|Art the Cubs the worst team in Middle Earth? Methinks not.|
Earlier this week I took a look at the very real possibility that next year could be the year that the Cubs become a half-decent offensive team again. This time I wanted to look at the pitching (and defense, to some extent) as it is and then, blindfolded, throw a few darts at some possible paths to half-decency. Here are the Cubs pitchers who qualify (.3 Innings Pitched per Team Game) sorted by ERA+ (ERA compared to league average and adjusted for park factor). As it was with OPS+, an ERA+ above 100 indicates a better than average ERA. Below 100 kinda sucks.
|Rank in 16 NL teams||13||3||12||14||9||2|
I know ERA is the big fat liar of all baseball statistics, which makes ERA+ just a more sophisticated liar, but it also accounts for team defense to some degree. I know, the E is for earned part of ERA eliminates errors from consideration, and if I could find RA+ without doing any more than the absolute minimum amount of work, I would use that. But team defense isn’t the quest to not commit errors, it’s the effort of an entire team to minimize runs against. While I don’t think this is a very good predictor of things to come next year, it’s at least an interesting look at where the Cubs, as they were assembled this year, rank against their NL opponents in run prevention.
Outside of the impotent scoring attack, the Cub bullpen has been the next biggest target of Cub fan hatred, but not because of Carlos Marmol or Sean Marshall. Those guys are dancing on the sorry heads of the average NL pitchers below them. The next four guys in line (Tom Gorzelanny, Ted Lilly, Ryan Dempster, and Carlos Silva) have been significantly better than average. Even James Russell has been ahead of the curve out of the bullpen. The lone qualifying pitcher to have a below-average ERA+ is Carlos Zambrano. I’m sure that comes as no surprise.
Well, that Zambrano has been below average shouldn’t surprise you. Next Monday night he’s making his second post-exilic return to the starting rotation this season, first from the bullpen and now from the bullpen and anger management treatment. I hope Z returns not just to the rotation but also to the prominence that made him one of the most fun-to-watch pitchers I’ve ever had the pleasure to see. As it is, Zambrano, with all his back-and-forth misadventures, is the only below-average pitcher on the team to have logged enough innings to qualify for this list. I’ll expand it so you can see the full bullpen-induced carnage:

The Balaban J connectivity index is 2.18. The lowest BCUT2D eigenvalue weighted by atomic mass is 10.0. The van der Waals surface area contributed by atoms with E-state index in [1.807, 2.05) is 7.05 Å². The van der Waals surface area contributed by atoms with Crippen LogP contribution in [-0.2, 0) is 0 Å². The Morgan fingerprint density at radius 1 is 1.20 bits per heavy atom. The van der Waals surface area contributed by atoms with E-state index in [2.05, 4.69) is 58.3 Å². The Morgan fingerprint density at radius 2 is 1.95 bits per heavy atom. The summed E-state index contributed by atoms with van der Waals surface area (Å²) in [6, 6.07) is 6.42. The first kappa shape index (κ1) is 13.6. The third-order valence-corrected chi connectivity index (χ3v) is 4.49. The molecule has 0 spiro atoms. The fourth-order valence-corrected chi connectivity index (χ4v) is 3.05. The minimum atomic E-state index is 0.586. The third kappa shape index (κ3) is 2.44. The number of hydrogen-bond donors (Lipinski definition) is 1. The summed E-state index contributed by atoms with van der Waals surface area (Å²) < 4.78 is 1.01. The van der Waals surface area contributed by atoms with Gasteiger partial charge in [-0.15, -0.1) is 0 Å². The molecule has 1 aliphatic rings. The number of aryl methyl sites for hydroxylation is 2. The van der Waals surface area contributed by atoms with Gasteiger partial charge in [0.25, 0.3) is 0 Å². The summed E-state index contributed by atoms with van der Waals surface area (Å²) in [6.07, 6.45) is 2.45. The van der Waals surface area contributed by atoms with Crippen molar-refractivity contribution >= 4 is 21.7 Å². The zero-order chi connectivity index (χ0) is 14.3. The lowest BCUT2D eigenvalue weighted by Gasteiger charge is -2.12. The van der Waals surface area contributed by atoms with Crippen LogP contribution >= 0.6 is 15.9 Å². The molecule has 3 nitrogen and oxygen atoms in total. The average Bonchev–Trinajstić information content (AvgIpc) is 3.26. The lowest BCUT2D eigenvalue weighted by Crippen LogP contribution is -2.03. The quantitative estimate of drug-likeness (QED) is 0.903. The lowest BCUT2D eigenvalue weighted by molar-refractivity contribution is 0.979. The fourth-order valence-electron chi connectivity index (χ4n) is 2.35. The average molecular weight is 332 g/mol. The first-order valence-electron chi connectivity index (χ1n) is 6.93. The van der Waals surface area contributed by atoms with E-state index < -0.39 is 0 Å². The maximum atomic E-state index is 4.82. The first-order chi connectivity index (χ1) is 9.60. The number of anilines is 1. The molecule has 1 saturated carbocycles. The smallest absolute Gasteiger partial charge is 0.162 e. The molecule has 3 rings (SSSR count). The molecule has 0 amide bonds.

As bad as some of those numbers look, as a group, it still amounts to an ever-so-slightly above-average pitching staff, at least in terms of ERA+. So the pitching and defense, as the assumption of the OWn% formula dictates, have provided the Cubs offense an average baseline from which to work. If the Cubs can, in fact, put together a half-decent offense next year, and the pitching can remain somewhat okay, this team should be better than detestable, right?
I suppose that all depends on what the Cubs can get from their starting rotation. Let’s assume for the sake of half-hearted argument that Marmol and Marshall remain in the bullpen and remain better than average. Maybe they won’t be as good as they have been so far this year, but that should balance out with the fact that no team of semi-ambulatory humanoids can reasonably hope to perform as badly as the rest of the Cubs bullpen has. That leaves us with the starting rotation.
Ryan Dempster will probably hold steady; I think he’s proved he can be a consistent force near the top of the rotation. Tom Gorzelanny, should the Cubs hold on to him, very well may do the same. I know that’s not much of an argument, but this isn’t that great of a blog. Randy Wells? I don’t expect him to get any worse. Carlos Silva? Don’t know if I can say the same for him. I’ll save all the jokes about weight and regression and just settle on the obvious conclusion that he’s the hardest potential 2011 starter to predict. At least he would be if Carlos Zambrano weren’t in the picture.
Big Z may not be in the team photo come next year, but right now I’m assuming that he will. It’s a bit of a Catch 22. Carlos won’t fetch much in return via trade if he doesn’t pitch well for the remainder of this year; but the Cubs would be idiots to deal him and pay a huge chunk of his contract if he does show he can return to form.
For now, I’ll just predict that one starter named Carlos will make a meaningful contribution to the Cubs as a starter, which leaves one job opening in the half-decent hurler arsenal. Could the Cubs make a run at Cliff Lee (way better than half decent)? Could they join the also-way-better-than-half-decent-even-if-there-isn’t-half-a-snowball’s-chance-it-will-happen Zack Greinke Sweepstakes? You never know, they might just sign Ted Lilly again as a free agent. Wouldn’t be the ticket to a 2011 World Series berth, but it would go a long way toward putting the Cubs on a half-decent cruise with Kathy Lee Gifford.
See? I don’t think I’m dreaming. The Cubs next year may very well be passable. Keep hope alive, Cubs fans!